JENSEN: And you have meddled with the primal forces of nature, and you will atone! Am I getting through to you, Mr. Beale?

(pause)

You get up on your little 21-inch screen, and howl about America and democracy. There is no America. There is no democracy. There is only IBM and ITT and AT&T and Dupont, Dow, Union Carbide and Exxon. Those are the nations of the world today. What do you think the Russians talk about in their councils of state — Karl Marx? They pull out their linear programming charts, statistical decision theories and minimax solutions and compute the price-cost probabilities of their transactions and investments just like we do.

In 1976 I would have to assume that Chayefsky was largely guessing about this part concerning the Soviets “pulling out linear programming charts” but it turns out he was actually correct. I really don’t want to get sidetracked by what Gosplan was doing in those years but they were indeed heavily reliant then, just as the bankers in the IMF are today, on statistical decision theories. Because of this fact, this heavy reliance on these “price-cost probabilities” and all the rest of this, in both America, Russia and Europe, is why I write about it so much here on the blog. It’s not just about business but because business trumps politics, it affects us all.

JENSEN: We no longer live in a world of nations and ideologies, Mr. Beale. The world is a college of corporations, inexorably determined by the immutable by-laws of business. The world is a business, Mr. Beale! It has been since man crawled out of the slime, and our children, Mr. Beale, will live to see that perfect world in which there is no war and famine, oppression and brutality — one vast and ecumenical holding company, for whom all men will work to serve a common profit, in which all men will hold a share of stock, all necessities provided, all anxieties tranquilized, all boredom amused. And I have chosen you to preach this evangel, Mr. Beale.

HOWARD: (humble whisper) Why me?

JENSEN: Because you’re on television, dummy. Sixty million people watch you every night of the week, Monday through Friday.

Here we’re supposed to see this is as brilliant satire, that Jensen wants his “world is a business” philosophy transmitted and he chooses Beale because he is on television and then we all snicker and say “boy those TV people sure are cynical” and all the rest.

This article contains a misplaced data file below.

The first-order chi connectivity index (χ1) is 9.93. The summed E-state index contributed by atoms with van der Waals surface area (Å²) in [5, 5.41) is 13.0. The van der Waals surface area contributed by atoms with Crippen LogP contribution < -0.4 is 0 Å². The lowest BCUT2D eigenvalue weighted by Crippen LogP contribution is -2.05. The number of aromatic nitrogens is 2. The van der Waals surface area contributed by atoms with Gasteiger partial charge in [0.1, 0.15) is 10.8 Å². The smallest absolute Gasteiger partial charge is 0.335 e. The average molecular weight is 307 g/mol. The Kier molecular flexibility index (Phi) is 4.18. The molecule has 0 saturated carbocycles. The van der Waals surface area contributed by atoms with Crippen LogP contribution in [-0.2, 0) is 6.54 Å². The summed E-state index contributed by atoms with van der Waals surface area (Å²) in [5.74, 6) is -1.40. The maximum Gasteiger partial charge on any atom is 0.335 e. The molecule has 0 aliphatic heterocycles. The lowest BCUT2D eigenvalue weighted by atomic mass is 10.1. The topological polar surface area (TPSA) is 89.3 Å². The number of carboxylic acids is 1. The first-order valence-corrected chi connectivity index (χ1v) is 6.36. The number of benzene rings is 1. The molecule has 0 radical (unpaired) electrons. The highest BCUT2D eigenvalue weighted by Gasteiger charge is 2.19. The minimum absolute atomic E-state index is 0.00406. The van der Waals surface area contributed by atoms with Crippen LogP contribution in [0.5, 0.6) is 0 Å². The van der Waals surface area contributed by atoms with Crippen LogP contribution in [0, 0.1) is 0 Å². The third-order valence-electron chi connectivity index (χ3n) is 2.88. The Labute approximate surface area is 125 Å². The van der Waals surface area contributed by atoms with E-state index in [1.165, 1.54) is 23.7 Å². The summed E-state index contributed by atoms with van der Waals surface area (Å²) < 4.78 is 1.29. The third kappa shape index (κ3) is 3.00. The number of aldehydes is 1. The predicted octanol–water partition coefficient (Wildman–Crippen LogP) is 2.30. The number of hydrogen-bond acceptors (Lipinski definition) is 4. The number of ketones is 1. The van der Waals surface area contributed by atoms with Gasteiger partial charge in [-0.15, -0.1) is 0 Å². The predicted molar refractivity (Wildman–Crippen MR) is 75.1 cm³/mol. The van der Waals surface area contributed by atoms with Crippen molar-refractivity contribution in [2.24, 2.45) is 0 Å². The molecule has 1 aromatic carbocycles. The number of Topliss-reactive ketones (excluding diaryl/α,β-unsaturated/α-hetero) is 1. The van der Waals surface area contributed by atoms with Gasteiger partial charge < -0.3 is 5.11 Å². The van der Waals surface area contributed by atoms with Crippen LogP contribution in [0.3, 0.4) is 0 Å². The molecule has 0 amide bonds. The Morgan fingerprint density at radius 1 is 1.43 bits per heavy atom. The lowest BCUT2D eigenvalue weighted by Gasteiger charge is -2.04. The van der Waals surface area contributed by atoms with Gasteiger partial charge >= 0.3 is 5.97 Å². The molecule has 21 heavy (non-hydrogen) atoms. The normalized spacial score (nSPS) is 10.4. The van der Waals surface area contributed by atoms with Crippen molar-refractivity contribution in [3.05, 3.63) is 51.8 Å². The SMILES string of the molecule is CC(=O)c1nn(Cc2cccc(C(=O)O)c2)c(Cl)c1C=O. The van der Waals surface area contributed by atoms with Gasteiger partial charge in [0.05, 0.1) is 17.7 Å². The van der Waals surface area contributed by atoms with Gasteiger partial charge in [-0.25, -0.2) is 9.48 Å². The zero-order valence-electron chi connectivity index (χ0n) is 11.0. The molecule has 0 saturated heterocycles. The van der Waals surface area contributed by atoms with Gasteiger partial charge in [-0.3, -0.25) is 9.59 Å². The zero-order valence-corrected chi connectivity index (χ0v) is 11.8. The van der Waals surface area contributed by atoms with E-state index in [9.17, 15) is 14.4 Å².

Perhaps that satirical element is there. However, when people first invented television they imagined that it would be similar to radios. You take one thing (with radio it’s sound, with TV it’s sound and images) and transmit it far distances and then the person on the other end receives it. Indeed a lot of people today think of television in these terms.

What no one predicted was that watching television significantly alters brain activity. You don’t even need a scientific instrument to know this. Just walk into a room where someone is watching TV and stare at their face. Quite simply put, TV puts the viewer in a trance-like condition, perfect for receiving the “evangel” of corporate philosophy.

HOWARD: I have seen the face of God!

In background, up on the podium, JENSEN considers this curious statement for a moment.

JENSEN: You just might be right, Mr. Beale.

NARRATOR: That evening, Howard Beale went on the air to preach the corporate cosmology of Arthur Jensen.

(ON TELEVISION)

HOWARD: (sad, resigned, weary) Last night, I got up here and asked you people to stand up and fight for your heritage, and you did and it was beautiful. Six million telegrams were received at the White House. The Arab takeover of CC&A has been stopped. The people spoke, the people won. It was a radiant eruption of democracy.